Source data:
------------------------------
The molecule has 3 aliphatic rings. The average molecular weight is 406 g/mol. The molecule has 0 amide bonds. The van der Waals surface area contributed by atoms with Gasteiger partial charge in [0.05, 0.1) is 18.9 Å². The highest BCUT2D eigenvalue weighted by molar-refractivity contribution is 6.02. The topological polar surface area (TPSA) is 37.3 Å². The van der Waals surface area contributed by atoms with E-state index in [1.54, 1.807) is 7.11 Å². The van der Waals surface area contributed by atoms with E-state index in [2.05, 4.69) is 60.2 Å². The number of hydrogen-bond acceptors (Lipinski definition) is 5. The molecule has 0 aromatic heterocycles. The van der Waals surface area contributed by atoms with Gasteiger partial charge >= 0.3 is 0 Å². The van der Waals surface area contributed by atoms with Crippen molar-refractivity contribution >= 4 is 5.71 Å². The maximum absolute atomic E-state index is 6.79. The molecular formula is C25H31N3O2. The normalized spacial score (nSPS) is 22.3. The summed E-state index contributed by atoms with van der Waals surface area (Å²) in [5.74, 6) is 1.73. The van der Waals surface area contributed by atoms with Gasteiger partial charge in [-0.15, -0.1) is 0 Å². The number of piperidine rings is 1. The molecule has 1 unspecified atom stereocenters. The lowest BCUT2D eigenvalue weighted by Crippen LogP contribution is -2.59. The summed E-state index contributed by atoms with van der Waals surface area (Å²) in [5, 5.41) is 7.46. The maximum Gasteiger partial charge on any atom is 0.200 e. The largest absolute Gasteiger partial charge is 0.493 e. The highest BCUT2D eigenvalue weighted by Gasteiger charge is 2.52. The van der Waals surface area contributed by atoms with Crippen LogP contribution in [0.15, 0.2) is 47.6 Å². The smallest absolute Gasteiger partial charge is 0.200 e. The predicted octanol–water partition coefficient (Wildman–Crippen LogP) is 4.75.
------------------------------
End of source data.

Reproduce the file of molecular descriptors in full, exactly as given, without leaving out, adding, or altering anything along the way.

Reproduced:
The molecule has 3 aliphatic rings. The average molecular weight is 406 g/mol. The molecule has 0 amide bonds. The van der Waals surface area contributed by atoms with Gasteiger partial charge in [0.05, 0.1) is 18.9 Å². The highest BCUT2D eigenvalue weighted by molar-refractivity contribution is 6.02. The topological polar surface area (TPSA) is 37.3 Å². The van der Waals surface area contributed by atoms with E-state index in [1.54, 1.807) is 7.11 Å². The van der Waals surface area contributed by atoms with E-state index in [2.05, 4.69) is 60.2 Å². The number of hydrogen-bond acceptors (Lipinski definition) is 5. The molecule has 0 aromatic heterocycles. The van der Waals surface area contributed by atoms with Gasteiger partial charge >= 0.3 is 0 Å². The van der Waals surface area contributed by atoms with Crippen molar-refractivity contribution >= 4 is 5.71 Å². The maximum absolute atomic E-state index is 6.79. The molecular formula is C25H31N3O2. The normalized spacial score (nSPS) is 22.3. The summed E-state index contributed by atoms with van der Waals surface area (Å²) in [5.74, 6) is 1.73. The van der Waals surface area contributed by atoms with Gasteiger partial charge in [-0.15, -0.1) is 0 Å². The number of piperidine rings is 1. The molecule has 1 unspecified atom stereocenters. The lowest BCUT2D eigenvalue weighted by Crippen LogP contribution is -2.59. The summed E-state index contributed by atoms with van der Waals surface area (Å²) in [5, 5.41) is 7.46. The maximum Gasteiger partial charge on any atom is 0.200 e. The largest absolute Gasteiger partial charge is 0.493 e. The highest BCUT2D eigenvalue weighted by Gasteiger charge is 2.52. The van der Waals surface area contributed by atoms with Crippen LogP contribution in [0.15, 0.2) is 47.6 Å². The smallest absolute Gasteiger partial charge is 0.200 e. The predicted octanol–water partition coefficient (Wildman–Crippen LogP) is 4.75.